Another set of tools is political, social and economic action. You can cast your vote for the climate in elections, join a local environmental organization, or use your power as a consumer to support those companies that are making a difference.

When we think about our own effects on climate change, we’re confronted with a list of personal lifestyle changes to undertake: producing less waste, driving less, eating more local vegetables and less animal products, improving the efficiency of our homes, seeking alternatives to petrochemical transportation and products, and so on. You can use a carbon footprint calculator like this one to get an idea of where you can make personal improvements.

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Did you know? Austria’s Wildkogel Arena produces 75% of its own power with an on-slope solar installation. Photo: Skiresort.de

Since this article is about being a climate-conscious skier, I can certainly mention limiting your gas-fueled travel to and from the mountain, using public transportation or carpooling with an efficient vehicle; buying durable, long-lasting, sustainably-sourced products that result in less waste; supporting eco-minded ski resorts that produce much or all of their power from renewable sources; ditching the resorts altogether, and going touring or jibbing in the streets and hills…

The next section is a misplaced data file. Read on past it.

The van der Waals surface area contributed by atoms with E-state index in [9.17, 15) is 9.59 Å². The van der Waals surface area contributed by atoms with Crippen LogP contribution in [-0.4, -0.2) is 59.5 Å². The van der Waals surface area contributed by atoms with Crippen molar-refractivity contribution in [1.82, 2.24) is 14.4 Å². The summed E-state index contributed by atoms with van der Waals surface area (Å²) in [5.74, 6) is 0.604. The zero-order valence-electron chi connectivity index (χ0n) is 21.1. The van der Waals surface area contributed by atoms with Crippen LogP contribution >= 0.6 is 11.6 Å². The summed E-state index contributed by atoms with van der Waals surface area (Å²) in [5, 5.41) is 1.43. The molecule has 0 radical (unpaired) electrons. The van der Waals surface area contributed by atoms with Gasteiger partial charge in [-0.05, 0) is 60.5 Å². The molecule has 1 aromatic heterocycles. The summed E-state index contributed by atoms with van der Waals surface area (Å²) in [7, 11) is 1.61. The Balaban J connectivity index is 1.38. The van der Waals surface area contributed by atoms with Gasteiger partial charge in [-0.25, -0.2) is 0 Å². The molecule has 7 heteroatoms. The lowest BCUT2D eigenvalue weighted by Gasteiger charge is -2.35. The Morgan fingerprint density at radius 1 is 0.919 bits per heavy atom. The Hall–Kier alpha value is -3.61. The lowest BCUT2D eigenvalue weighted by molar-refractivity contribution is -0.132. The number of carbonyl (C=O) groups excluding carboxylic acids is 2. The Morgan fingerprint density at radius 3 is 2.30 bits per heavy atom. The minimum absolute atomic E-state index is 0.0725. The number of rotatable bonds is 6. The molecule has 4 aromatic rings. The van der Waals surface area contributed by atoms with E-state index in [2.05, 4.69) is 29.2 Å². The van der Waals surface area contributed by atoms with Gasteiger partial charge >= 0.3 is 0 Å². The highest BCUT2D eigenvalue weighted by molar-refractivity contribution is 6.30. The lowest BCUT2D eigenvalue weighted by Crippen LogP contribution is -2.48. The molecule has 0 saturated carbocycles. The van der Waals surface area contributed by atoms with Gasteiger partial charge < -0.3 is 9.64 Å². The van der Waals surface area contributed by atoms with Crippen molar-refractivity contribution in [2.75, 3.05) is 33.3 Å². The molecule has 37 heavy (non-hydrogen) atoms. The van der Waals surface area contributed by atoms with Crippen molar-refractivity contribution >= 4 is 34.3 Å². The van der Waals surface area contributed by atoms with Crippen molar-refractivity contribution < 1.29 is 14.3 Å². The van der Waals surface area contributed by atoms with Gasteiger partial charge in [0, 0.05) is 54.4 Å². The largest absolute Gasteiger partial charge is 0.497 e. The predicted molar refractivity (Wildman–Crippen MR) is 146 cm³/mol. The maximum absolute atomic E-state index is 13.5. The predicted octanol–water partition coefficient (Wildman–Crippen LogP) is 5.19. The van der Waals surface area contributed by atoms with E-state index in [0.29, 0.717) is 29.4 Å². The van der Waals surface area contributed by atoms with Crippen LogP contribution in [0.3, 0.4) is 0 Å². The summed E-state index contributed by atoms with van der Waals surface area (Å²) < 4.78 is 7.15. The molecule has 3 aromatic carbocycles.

These are all important things for us to consider, but the truth is that the future of climate change hinges on larger system changes—in energy, industry, agriculture and government—whose influence far outweighs our individual carbon-footprint improvements. Reevaluating our own personal habits is an important step, but spreading awareness and advocating change on a higher level can have a much greater effect.

Awareness and political action: these are concrete steps we as individuals can take to magnify our influence. Awareness is the easier of the two: pay attention to climate news and discuss it with friends and family. Check out leading climate resources like NASA. Learn more about the science behind man-made global warming.